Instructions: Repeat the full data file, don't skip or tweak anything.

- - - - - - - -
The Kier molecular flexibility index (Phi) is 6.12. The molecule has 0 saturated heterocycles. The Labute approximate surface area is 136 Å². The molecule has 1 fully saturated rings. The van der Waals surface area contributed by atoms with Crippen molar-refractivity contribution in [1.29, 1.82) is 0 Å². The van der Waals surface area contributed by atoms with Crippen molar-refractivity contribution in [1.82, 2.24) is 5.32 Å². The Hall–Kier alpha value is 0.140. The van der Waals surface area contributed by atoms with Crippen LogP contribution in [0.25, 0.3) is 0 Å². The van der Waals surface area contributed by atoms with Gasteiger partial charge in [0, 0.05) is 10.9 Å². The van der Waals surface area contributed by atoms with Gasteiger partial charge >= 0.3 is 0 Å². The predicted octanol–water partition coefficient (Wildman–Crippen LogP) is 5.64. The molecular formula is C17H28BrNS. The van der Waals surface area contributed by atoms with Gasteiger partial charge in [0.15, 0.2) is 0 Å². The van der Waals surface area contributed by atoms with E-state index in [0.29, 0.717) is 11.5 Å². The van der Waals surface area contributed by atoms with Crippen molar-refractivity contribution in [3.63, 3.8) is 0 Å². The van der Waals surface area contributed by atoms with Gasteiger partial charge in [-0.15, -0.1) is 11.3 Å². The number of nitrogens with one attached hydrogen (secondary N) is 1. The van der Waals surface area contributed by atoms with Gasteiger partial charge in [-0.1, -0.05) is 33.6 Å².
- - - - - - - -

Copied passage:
The Kier molecular flexibility index (Phi) is 6.12. The molecule has 0 saturated heterocycles. The Labute approximate surface area is 136 Å². The molecule has 1 fully saturated rings. The van der Waals surface area contributed by atoms with Crippen molar-refractivity contribution in [1.29, 1.82) is 0 Å². The van der Waals surface area contributed by atoms with Crippen molar-refractivity contribution in [1.82, 2.24) is 5.32 Å². The Hall–Kier alpha value is 0.140. The van der Waals surface area contributed by atoms with Crippen LogP contribution in [0.25, 0.3) is 0 Å². The van der Waals surface area contributed by atoms with Gasteiger partial charge in [0, 0.05) is 10.9 Å². The van der Waals surface area contributed by atoms with Gasteiger partial charge >= 0.3 is 0 Å². The predicted octanol–water partition coefficient (Wildman–Crippen LogP) is 5.64. The molecular formula is C17H28BrNS. The van der Waals surface area contributed by atoms with Gasteiger partial charge in [0.15, 0.2) is 0 Å². The van der Waals surface area contributed by atoms with E-state index in [0.29, 0.717) is 11.5 Å². The van der Waals surface area contributed by atoms with Crippen molar-refractivity contribution in [3.63, 3.8) is 0 Å². The van der Waals surface area contributed by atoms with Gasteiger partial charge in [-0.15, -0.1) is 11.3 Å². The number of nitrogens with one attached hydrogen (secondary N) is 1. The van der Waals surface area contributed by atoms with Gasteiger partial charge in [-0.1, -0.05) is 33.6 Å².